FIGURE 2. Mixing ratio of water vapor changing in time over several days in 2008, measured by the lidar system at the MeteoSwiss Payerne station. Residual sunlight produces the noise evident in daytime data at altitudes more than 5000 m above ground level; to avoid such noise many Raman systems operate only at night. (Courtesy of Bertrand Calpini of MeteoSwiss and Valentin Simeonov and Todor Dinoev of EPFL)

Each component of the atmosphere has its own characteristic Raman shift, so detecting a range of wavelengths can measure multiple species. The most common approach is to simultaneously measure water vapor and nitrogen scattering, with the nitrogen data divided into the water vapor scattering to give a mixing ratio. A dual detection system, which measures both Rayleigh scattering from aerosols and Raman scattering from nitrogen, can measure the mixing ratio of aerosols to nitrogen, without the assumptions needed when only observing Rayleigh scattering.

Doppler lidars—like Doppler radars—measure a shift in the frequency of the returned signal, so they can measure wind velocity. They are particularly valuable for measuring small-scale effects such as wind shear and turbulence. Several airports prone to such effects have deployed Doppler lidar systems, says Mike Hardesty, chief of the atmospheric lidar division at the National Oceanic and Atmospheric Administration (Boulder, CO). They also can profile airflow around wind turbines and potential wind-power sites, both to assess potential power yield and to study turbulence and wind shear that might degrade turbines.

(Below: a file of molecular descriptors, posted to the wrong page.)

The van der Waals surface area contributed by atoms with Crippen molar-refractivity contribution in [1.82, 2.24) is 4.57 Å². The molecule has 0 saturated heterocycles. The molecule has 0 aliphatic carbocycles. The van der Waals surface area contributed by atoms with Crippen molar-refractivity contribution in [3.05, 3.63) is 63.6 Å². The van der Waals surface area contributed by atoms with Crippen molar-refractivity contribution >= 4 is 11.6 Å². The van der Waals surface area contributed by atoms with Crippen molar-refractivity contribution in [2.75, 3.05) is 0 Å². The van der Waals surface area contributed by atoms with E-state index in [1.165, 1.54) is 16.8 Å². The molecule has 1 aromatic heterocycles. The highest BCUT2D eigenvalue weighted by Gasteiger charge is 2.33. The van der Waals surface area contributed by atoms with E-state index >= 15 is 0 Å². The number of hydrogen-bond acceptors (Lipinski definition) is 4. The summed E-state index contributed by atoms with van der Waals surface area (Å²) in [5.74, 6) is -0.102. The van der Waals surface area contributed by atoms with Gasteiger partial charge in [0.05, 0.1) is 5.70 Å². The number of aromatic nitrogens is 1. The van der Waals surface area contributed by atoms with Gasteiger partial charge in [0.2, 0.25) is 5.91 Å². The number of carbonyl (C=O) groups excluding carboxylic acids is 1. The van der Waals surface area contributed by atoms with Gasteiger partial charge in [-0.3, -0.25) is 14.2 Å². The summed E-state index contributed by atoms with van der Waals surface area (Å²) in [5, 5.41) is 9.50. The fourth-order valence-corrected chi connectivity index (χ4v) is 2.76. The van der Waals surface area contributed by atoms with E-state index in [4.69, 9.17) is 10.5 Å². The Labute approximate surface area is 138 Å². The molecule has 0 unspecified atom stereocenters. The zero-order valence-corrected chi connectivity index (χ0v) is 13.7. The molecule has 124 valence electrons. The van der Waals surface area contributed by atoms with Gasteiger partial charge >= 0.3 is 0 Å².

Differential absorption lidars profile levels of trace components of the atmosphere by emitting paired pulses at two closely spaced wavelengths, one at the peak of an absorption line, the other off-peak. The difference in return signals measures the concentration of gas such as nitrogen dioxide, ozone, and water vapor.

Many of these systems are used on the ground for observations of overhead conditions, but others are deployed in satellites or flown for look-down measurements.

Lidar technology

Solid-state lasers are standard for all lidars except for ceilometers. High peak power in a short pulse gives the best signal-to-noise ratio in return measurements. Early lamp-pumped Q-switched lasers could observe beyond 5 km. By the 1990s, diode-pumped Q-switched solid-state lasers producing nanosecond pulses could observe at 5 to 10 km, opening new opportunities. James Ryan of the University of New Hampshire had initially considered using a lamp-pumped laser in a balloon-borne lidar system, but its low efficiency and cooling requirements made the system impractical. He notes, "We thought we were done for," until he switched to a diode-pumped laser. Many new lidars use fiber lasers that produce trains of picosecond pulses, together with photon counting systems based on avalanche photodiodes to pick up weak signals, which can make measurements out to several kilometers.

Another trend has been toward the use of eye-safe wavelengths, which allow the use of higher powers in areas where people or aircraft might be exposed to the beam. Erbium-doped fiber lasers typically operate at 1.55 μm, and holmium-thulium-YLF lasers at 2.0 µm can measure atmospheric carbon dioxide. The development of photon counting detectors for wavelengths as long as 2.5 to 3 µm has improved performance.

Atmospheric measurement requirements

The new technology comes at an opportune time, when the U.S. needs to overhaul its aging ground-based systems for measuring vital weather and climate data. Existing networks that collect data on the scales needed for weather forecasting and fine-resolution climate models are "highly variable in quantity, quality, accessibility, instrument set, site selection, and metadata," wrote a National Research Council panel in a 2009 report titled "Observing Weather and Climate from the Ground Up: A Nationwide Network of Networks."1 The panel added, "The ability to measure atmospheric conditions at various heights ... is particularly inadequate."